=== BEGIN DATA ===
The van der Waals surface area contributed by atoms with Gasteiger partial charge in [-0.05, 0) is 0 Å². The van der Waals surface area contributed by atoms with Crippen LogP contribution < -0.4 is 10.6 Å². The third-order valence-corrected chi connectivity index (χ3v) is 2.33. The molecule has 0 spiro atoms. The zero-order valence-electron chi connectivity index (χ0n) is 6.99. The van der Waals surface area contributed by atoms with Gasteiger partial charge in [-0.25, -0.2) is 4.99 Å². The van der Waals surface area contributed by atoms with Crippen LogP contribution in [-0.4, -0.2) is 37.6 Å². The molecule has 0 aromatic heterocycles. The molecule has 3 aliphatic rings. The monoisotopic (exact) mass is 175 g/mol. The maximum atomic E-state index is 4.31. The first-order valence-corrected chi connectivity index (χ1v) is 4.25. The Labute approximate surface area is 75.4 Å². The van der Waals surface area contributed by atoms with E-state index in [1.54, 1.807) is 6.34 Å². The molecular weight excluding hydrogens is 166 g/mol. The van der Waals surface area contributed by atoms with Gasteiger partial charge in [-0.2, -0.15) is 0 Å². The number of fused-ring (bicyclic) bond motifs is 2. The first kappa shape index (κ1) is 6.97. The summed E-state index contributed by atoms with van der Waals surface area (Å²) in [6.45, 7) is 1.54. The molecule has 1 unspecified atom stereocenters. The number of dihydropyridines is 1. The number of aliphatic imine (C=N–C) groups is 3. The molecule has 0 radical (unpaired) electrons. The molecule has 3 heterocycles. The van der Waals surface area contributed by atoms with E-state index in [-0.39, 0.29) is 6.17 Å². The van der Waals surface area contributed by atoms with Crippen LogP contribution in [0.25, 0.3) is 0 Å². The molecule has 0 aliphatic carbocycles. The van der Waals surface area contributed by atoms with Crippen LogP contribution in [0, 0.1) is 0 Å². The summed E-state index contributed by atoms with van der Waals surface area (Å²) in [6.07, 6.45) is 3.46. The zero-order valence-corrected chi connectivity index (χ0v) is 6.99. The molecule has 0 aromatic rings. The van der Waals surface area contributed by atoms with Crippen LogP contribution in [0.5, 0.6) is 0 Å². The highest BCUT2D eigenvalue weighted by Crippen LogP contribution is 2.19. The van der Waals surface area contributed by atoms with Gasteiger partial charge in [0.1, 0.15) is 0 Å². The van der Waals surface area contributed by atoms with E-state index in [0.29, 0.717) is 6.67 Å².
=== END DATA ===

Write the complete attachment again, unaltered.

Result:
The van der Waals surface area contributed by atoms with Gasteiger partial charge in [-0.05, 0) is 0 Å². The van der Waals surface area contributed by atoms with Crippen LogP contribution < -0.4 is 10.6 Å². The third-order valence-corrected chi connectivity index (χ3v) is 2.33. The molecule has 0 spiro atoms. The zero-order valence-electron chi connectivity index (χ0n) is 6.99. The van der Waals surface area contributed by atoms with Gasteiger partial charge in [-0.25, -0.2) is 4.99 Å². The van der Waals surface area contributed by atoms with Crippen LogP contribution in [-0.4, -0.2) is 37.6 Å². The molecule has 0 aromatic heterocycles. The molecule has 3 aliphatic rings. The monoisotopic (exact) mass is 175 g/mol. The maximum atomic E-state index is 4.31. The first-order valence-corrected chi connectivity index (χ1v) is 4.25. The Labute approximate surface area is 75.4 Å². The van der Waals surface area contributed by atoms with E-state index in [1.54, 1.807) is 6.34 Å². The molecular weight excluding hydrogens is 166 g/mol. The van der Waals surface area contributed by atoms with Gasteiger partial charge in [-0.2, -0.15) is 0 Å². The number of fused-ring (bicyclic) bond motifs is 2. The first kappa shape index (κ1) is 6.97. The summed E-state index contributed by atoms with van der Waals surface area (Å²) in [6.45, 7) is 1.54. The molecule has 1 unspecified atom stereocenters. The number of dihydropyridines is 1. The number of aliphatic imine (C=N–C) groups is 3. The molecule has 0 radical (unpaired) electrons. The molecule has 3 heterocycles. The van der Waals surface area contributed by atoms with E-state index in [-0.39, 0.29) is 6.17 Å². The van der Waals surface area contributed by atoms with Crippen LogP contribution in [0.25, 0.3) is 0 Å². The molecule has 0 aliphatic carbocycles. The van der Waals surface area contributed by atoms with Crippen LogP contribution in [0, 0.1) is 0 Å². The summed E-state index contributed by atoms with van der Waals surface area (Å²) in [6.07, 6.45) is 3.46. The zero-order valence-corrected chi connectivity index (χ0v) is 6.99. The molecule has 0 aromatic rings. The van der Waals surface area contributed by atoms with Crippen LogP contribution in [0.5, 0.6) is 0 Å². The highest BCUT2D eigenvalue weighted by Crippen LogP contribution is 2.19. The van der Waals surface area contributed by atoms with Gasteiger partial charge in [0.1, 0.15) is 0 Å². The van der Waals surface area contributed by atoms with E-state index in [0.29, 0.717) is 6.67 Å².